Monday, March 28, 2011

Initial 3DS Impression

Now that I've spent a few hours messing around with my shiny new 3DS, I thought I'd share some of my thoughts about it. Maybe this will encourage some of you to go out and buy one.

Things You Can Do With The 3DS Hardware Right Out Of The Box (After The Excruciating Initial Battery Charge):

1. Take 3D photos of yourself and anything else. These are somewhat nifty but on the gimmicky side, considering the only way to view them is on a 3DS and the resolution of the camera is quite low.

2. Record and edit short audio clips, or listen to music from your SD card (2GB card included with system.

3. Play AR Games with the AR cards included with the system. These include a target shooting range, and fishing game that are projected onto any surface you place the card on. One of the coolest things about this is how it makes the surface you're playing on appear to bend and stretch in reaction to the game. These are generally fun little toys that amuse for short periods of time.

4. The oddly named Face Raiders is a more fun AR-type game that doesn't require aiming the camera at a card on a flat surface. It imports pictures of your face (and friend's faces) and maps them onto little floating orbs. These are then cartoonishly animated (which is much funnier in play than it sounds), as they attack the screen. You have to shoot at them to score points while you move the DS around. The camera just uses your surroundings as the background, so you have to aim the DS all around you to hit the different enemies. There are even boss battles, and it keeps track of your stats.

5. Create Miis, just like on the Wii. But now there are a few more options to choose from, and more to do with them. In addition to trading Miis with other players and importing them into select games, there are now a couple small bonus games included into the Mii package itself. These include collecting puzzle pieces to form 3D Nintendo-themed images, and a little RPG adventure in which you fight ghosts to rescue your Mii. In order to play these games you need to collect Miis from other players to help you. This is done simply by leaving your system in sleep mode. If it comes within range of another 3DS, they will trade Miis and other information (more on this later.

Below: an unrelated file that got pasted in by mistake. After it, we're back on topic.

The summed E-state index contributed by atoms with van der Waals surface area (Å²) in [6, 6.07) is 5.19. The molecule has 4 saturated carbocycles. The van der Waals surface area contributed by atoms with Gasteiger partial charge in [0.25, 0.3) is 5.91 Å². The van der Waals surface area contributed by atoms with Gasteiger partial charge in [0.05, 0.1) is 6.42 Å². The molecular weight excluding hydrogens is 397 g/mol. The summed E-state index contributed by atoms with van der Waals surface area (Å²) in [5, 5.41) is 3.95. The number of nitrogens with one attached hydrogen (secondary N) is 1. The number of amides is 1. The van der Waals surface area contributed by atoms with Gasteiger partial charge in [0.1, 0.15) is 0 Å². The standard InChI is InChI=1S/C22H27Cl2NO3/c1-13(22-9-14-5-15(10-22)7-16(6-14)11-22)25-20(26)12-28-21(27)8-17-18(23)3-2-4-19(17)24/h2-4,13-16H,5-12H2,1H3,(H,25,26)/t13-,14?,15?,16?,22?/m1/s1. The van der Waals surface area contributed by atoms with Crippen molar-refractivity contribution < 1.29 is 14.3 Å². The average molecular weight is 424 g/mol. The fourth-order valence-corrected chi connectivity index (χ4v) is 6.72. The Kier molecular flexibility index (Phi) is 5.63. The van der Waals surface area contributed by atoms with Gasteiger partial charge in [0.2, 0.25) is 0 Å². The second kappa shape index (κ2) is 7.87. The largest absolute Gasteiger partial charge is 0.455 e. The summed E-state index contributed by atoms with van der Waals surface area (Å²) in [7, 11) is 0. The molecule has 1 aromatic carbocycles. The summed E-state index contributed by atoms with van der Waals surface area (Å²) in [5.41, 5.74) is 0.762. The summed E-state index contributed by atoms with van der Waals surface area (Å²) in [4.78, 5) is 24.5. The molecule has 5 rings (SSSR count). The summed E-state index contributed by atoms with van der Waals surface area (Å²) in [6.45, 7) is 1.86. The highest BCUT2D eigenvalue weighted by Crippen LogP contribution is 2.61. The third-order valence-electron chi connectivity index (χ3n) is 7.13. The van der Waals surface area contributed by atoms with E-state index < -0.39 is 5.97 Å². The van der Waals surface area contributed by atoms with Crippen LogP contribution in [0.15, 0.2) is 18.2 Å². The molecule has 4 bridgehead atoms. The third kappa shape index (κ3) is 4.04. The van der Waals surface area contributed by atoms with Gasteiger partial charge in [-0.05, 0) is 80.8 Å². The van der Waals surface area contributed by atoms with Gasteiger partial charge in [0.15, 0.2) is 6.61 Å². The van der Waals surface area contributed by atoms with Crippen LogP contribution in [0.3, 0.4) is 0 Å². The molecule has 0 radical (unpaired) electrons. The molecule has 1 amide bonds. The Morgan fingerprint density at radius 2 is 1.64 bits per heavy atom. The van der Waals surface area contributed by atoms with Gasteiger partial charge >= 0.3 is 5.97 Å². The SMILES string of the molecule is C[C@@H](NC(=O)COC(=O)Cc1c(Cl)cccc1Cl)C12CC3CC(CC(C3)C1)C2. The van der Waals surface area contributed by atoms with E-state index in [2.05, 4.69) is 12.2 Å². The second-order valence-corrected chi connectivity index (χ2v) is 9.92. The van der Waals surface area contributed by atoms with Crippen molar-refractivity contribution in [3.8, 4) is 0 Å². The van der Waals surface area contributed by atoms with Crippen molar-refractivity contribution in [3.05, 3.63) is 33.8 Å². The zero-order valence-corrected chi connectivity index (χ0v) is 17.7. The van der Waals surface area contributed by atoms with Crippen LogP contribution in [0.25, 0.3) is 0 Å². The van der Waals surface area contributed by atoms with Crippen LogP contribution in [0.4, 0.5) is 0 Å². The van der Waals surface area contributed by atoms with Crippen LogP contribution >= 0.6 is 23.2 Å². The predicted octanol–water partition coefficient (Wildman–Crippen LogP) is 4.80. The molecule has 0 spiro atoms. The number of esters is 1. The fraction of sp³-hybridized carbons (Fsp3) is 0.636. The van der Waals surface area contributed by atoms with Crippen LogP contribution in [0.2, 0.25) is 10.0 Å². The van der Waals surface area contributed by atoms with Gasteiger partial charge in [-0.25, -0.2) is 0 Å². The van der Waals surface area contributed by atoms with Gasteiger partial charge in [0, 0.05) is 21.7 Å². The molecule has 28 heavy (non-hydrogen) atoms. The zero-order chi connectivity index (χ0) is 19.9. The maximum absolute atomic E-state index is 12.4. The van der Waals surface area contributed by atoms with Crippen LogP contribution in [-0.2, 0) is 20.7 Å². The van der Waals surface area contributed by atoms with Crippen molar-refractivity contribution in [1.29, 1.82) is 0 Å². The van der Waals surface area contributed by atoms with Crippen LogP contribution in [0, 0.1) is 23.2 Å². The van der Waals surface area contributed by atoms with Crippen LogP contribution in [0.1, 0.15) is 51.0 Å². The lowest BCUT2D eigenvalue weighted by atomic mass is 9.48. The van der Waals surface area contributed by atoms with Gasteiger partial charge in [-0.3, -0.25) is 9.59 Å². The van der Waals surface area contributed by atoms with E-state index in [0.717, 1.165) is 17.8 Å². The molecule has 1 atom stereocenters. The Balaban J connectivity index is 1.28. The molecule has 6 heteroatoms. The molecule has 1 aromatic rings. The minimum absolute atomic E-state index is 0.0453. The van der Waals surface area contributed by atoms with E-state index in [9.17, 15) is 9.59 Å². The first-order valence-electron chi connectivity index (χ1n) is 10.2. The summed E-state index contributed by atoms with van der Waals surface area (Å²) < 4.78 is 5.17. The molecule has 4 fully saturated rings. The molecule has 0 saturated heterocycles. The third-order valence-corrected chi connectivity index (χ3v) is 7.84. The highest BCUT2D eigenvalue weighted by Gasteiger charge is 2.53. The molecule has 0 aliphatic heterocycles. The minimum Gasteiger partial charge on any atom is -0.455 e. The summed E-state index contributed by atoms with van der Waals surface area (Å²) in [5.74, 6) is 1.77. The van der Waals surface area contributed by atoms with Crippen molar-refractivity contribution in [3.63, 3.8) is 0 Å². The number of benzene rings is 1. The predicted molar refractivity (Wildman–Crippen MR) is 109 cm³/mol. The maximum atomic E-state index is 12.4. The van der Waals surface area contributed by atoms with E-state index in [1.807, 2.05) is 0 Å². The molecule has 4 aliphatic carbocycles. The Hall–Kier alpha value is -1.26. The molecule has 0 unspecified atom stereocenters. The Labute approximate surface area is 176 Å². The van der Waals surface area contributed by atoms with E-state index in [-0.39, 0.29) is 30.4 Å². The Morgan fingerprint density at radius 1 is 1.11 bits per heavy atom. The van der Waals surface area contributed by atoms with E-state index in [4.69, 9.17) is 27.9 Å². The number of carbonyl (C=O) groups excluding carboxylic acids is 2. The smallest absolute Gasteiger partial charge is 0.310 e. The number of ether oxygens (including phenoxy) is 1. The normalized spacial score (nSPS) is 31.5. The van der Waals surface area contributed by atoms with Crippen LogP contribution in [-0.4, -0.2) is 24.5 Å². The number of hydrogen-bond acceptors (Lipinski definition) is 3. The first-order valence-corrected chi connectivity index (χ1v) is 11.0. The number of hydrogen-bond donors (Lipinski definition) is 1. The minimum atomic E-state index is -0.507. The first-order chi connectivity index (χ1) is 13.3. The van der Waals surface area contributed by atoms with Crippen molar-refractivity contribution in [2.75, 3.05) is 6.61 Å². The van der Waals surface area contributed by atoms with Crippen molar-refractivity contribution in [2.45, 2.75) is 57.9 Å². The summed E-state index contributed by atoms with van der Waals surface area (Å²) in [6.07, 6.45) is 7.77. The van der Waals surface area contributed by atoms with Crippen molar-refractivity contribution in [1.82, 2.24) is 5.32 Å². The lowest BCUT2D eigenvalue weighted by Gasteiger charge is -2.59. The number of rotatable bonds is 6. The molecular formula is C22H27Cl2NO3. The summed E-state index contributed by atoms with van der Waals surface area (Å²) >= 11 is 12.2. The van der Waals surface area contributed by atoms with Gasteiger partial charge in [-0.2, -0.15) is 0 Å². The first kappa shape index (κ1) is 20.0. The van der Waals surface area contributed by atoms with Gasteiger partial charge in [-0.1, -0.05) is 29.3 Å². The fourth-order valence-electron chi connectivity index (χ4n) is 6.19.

6. The initial system update downloaded OK GO's 3D music video "White Knuckles" to the menu screen, which was a sweet little bonus. But it says this will be erased with the next system update (which I believe is scheduled for May). Still pretty cool.

7. While in sleep mode, the 3DS records your steps like a pedometer. Every 100 steps earns you a play coin. These can be used for lots of things, including buying items in certain games (like character statues in Super Street Fighter IV 3D Edition), or buying random Miis for use in the Mii mini games. This is one of those features that future developers can use to add more content to their games, and I'm really interested to see how some of them incorporate it.

These are some of the main features I've enjoyed just with the system alone.

As for the games, I picked up two: Nintendogs + Cats and Super Street Fighter IV.

I've spent more time with the latter so far. I won't get into much of a game review (it's great), but I wanted to mention how it uses some of the unique 3DS features. I mentioned that you can use play coins to buy character figurines in the game. These are based on each of the 30-something characters in the game, and come in different levels with varying stats. You can then choose which ones you want on your roster (five total), and save this information to the system. If you then come into contact with another 3DS owner who has this game, your figures will auto battle, and you will see the results later and earn rewards. This happens automatically, even if you don't have that particular game in the system.